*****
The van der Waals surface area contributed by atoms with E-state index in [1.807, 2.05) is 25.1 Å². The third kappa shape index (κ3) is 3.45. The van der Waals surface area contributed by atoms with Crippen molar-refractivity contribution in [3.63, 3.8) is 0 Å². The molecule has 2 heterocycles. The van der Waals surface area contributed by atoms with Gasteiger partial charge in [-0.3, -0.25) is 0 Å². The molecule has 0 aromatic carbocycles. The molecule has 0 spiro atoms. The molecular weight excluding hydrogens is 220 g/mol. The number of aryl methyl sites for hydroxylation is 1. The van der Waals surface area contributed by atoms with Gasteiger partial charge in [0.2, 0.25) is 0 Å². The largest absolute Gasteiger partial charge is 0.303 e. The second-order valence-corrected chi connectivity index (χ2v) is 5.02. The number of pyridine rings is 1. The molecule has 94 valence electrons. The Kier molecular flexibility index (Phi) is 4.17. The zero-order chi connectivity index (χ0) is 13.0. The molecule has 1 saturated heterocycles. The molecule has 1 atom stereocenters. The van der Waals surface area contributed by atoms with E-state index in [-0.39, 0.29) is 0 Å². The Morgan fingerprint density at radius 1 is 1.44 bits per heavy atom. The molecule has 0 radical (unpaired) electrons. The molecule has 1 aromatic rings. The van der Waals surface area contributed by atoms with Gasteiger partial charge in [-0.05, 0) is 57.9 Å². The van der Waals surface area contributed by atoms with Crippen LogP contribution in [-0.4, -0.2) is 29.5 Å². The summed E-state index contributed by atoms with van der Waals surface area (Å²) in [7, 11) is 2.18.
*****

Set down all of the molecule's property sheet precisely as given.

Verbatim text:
The van der Waals surface area contributed by atoms with E-state index in [1.807, 2.05) is 25.1 Å². The third kappa shape index (κ3) is 3.45. The van der Waals surface area contributed by atoms with Crippen molar-refractivity contribution in [3.63, 3.8) is 0 Å². The molecule has 2 heterocycles. The van der Waals surface area contributed by atoms with Gasteiger partial charge in [-0.3, -0.25) is 0 Å². The molecule has 0 aromatic carbocycles. The molecule has 0 spiro atoms. The molecular weight excluding hydrogens is 220 g/mol. The number of aryl methyl sites for hydroxylation is 1. The van der Waals surface area contributed by atoms with Gasteiger partial charge in [0.2, 0.25) is 0 Å². The largest absolute Gasteiger partial charge is 0.303 e. The second-order valence-corrected chi connectivity index (χ2v) is 5.02. The number of pyridine rings is 1. The molecule has 94 valence electrons. The Kier molecular flexibility index (Phi) is 4.17. The zero-order chi connectivity index (χ0) is 13.0. The molecule has 1 saturated heterocycles. The molecule has 1 atom stereocenters. The van der Waals surface area contributed by atoms with E-state index in [-0.39, 0.29) is 0 Å². The Morgan fingerprint density at radius 1 is 1.44 bits per heavy atom. The molecule has 0 radical (unpaired) electrons. The molecule has 1 aromatic rings. The van der Waals surface area contributed by atoms with Gasteiger partial charge in [-0.05, 0) is 57.9 Å². The van der Waals surface area contributed by atoms with Crippen LogP contribution in [-0.4, -0.2) is 29.5 Å². The summed E-state index contributed by atoms with van der Waals surface area (Å²) in [7, 11) is 2.18.